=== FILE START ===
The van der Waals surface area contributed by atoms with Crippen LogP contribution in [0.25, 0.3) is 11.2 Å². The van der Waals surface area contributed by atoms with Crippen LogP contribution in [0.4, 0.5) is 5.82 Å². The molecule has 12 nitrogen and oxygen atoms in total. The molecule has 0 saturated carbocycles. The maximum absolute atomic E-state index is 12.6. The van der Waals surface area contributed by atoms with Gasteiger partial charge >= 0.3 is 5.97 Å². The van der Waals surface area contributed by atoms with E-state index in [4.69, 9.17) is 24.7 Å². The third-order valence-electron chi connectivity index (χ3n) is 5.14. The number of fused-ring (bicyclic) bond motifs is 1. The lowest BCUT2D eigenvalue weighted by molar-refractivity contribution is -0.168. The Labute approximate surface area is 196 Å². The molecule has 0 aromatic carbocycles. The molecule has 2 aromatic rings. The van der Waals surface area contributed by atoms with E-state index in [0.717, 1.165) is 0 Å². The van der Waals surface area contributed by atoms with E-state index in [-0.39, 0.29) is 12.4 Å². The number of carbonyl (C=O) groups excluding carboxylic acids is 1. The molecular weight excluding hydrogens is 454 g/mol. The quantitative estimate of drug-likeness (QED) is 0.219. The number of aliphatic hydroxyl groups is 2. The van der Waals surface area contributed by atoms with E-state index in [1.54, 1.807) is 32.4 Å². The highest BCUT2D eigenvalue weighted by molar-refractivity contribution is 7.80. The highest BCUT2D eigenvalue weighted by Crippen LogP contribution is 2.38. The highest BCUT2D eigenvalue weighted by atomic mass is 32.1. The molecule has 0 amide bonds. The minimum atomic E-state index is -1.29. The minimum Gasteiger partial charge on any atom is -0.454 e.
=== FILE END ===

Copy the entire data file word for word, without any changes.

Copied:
The van der Waals surface area contributed by atoms with Crippen LogP contribution in [0.25, 0.3) is 11.2 Å². The van der Waals surface area contributed by atoms with Crippen LogP contribution in [0.4, 0.5) is 5.82 Å². The molecule has 12 nitrogen and oxygen atoms in total. The molecule has 0 saturated carbocycles. The maximum absolute atomic E-state index is 12.6. The van der Waals surface area contributed by atoms with Gasteiger partial charge >= 0.3 is 5.97 Å². The van der Waals surface area contributed by atoms with E-state index in [4.69, 9.17) is 24.7 Å². The third-order valence-electron chi connectivity index (χ3n) is 5.14. The number of fused-ring (bicyclic) bond motifs is 1. The lowest BCUT2D eigenvalue weighted by molar-refractivity contribution is -0.168. The Labute approximate surface area is 196 Å². The molecule has 0 aromatic carbocycles. The molecule has 2 aromatic rings. The van der Waals surface area contributed by atoms with E-state index in [0.717, 1.165) is 0 Å². The van der Waals surface area contributed by atoms with E-state index in [-0.39, 0.29) is 12.4 Å². The number of carbonyl (C=O) groups excluding carboxylic acids is 1. The molecular weight excluding hydrogens is 454 g/mol. The quantitative estimate of drug-likeness (QED) is 0.219. The number of aliphatic hydroxyl groups is 2. The van der Waals surface area contributed by atoms with E-state index in [1.54, 1.807) is 32.4 Å². The highest BCUT2D eigenvalue weighted by molar-refractivity contribution is 7.80. The highest BCUT2D eigenvalue weighted by Crippen LogP contribution is 2.38. The highest BCUT2D eigenvalue weighted by atomic mass is 32.1. The molecule has 0 amide bonds. The minimum atomic E-state index is -1.29. The minimum Gasteiger partial charge on any atom is -0.454 e.